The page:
I think Radley makes perfect sense and his analysis shows his even-handed treatment of police behavior. The fact that he doesn’t let anger and emotion rule his commentary is precisely why he is credible and worth reading.

  5. #5 |  Dave Krueger | 

    I don’t think anyone can know for sure whether he knew he was pulling his gun instead or his taser, but the argument is plausible enough to justify a finding of manslaughter.

  6. #6 |  Andrew S. | 

    You would’ve [posted this earlier] [come to an angrier conclusion] [not posted anything] if Oscar Grant had been white!

    In all seriousness, I do disagree for once. I think the involuntary manslaughter conviction was less than the evidence says he deserved. That could be because I still don’t buy the “reaching for the taser” excuse.

    There’s been plenty of people in the past who, after committing a crime, immediately have a “What did I do?” reaction. the reaction after the fact, while some evidence of the then-current state of mind, does nothing to mitigate the crime itself (nor does it cause the prima facie cases for 2nd degree murder or voluntary manslaughter to not be met).

    The “double standard” argument in your article rings true — but that, to me, is evidence that he should be punished more harshly. While I don’t think he should be punished more severely than a non-officer in the same situation (though there’s an argument to be made that should be the case), and I agree there are overcharges galore, there was no overcharge here. A non-officer would have been (rightfully) convicted of 2nd degree murder or voluntary manslaugher in the same case. Mehserle deserves no less.

  7. #7 |  rapscallion | 

    Everyone seems to be ignoring the fact that with the gun enhancement, Mehserle could get up to 14 years, not just the 2-4 that would come simply from involuntary manslaughter.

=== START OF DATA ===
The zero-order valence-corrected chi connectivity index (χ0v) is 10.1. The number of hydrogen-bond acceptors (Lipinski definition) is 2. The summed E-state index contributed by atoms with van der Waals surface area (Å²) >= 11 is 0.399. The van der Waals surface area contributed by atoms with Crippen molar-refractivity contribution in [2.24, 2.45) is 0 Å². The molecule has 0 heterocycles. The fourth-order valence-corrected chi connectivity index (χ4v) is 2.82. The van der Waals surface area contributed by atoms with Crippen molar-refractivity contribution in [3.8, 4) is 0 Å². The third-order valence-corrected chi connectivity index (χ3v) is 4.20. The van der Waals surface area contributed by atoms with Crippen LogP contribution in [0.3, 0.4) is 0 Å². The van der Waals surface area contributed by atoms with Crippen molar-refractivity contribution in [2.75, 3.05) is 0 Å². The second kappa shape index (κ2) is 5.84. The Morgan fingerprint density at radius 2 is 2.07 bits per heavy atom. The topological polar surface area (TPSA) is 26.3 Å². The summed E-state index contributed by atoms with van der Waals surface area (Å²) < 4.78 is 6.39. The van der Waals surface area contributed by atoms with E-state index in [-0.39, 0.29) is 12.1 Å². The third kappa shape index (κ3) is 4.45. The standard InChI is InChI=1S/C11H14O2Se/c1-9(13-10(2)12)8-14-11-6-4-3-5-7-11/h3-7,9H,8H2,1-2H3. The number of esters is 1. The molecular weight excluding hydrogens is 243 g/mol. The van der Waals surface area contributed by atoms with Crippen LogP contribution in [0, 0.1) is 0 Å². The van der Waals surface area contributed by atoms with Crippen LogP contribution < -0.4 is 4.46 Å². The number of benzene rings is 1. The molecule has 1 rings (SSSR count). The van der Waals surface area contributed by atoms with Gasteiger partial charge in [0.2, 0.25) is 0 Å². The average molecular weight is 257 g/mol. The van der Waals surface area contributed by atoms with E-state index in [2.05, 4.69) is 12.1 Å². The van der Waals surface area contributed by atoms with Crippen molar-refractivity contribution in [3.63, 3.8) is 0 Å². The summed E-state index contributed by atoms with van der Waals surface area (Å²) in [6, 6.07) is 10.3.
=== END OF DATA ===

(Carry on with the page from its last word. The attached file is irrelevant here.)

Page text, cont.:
8. #8 |  flukebucket | 

    The fact that he was dragged before a jury at all shocks the shit out of me.

  9. #9 |  thefncrow | 

    #7, the gun enhancement actually makes the involuntary manslaughter verdict look even less plausible.

    One of three conditions had to be met for the gun enhancement:
    1) The suspect intentionally displays a firearm in a menacing manner.
    2) The suspect intentionally struck the victim with the firearm.
    3) The suspect intentionally fired the firearm.

    #2 is obviously not what they found. But if they found him guilty of the gun enhancement, the jury either believes he intentionally fired the gun, or that he intentionally pulled his gun, or he intentionally fired his gun. If the jury seriously believed either of those conclusions, then there’s no way to support their other finding of involuntary manslaughter.

  10. #10 |  Michael Chaney | 

    As I said elsewhere, I believe the proper charge is “voluntary manslaughter”. I don’t buy the gun/taser mixup story for several reasons. 1) Thousands of cops carry both without this problem 2) He didn’t come up with that story until he was in court (didn’t tell his buddies at the scene) 3) The two items are just too different, even if it was a crazy scene. The other issue is that Grant was face down on the concrete with another officer’s weight on him, so there was no reason to pull a taser, either.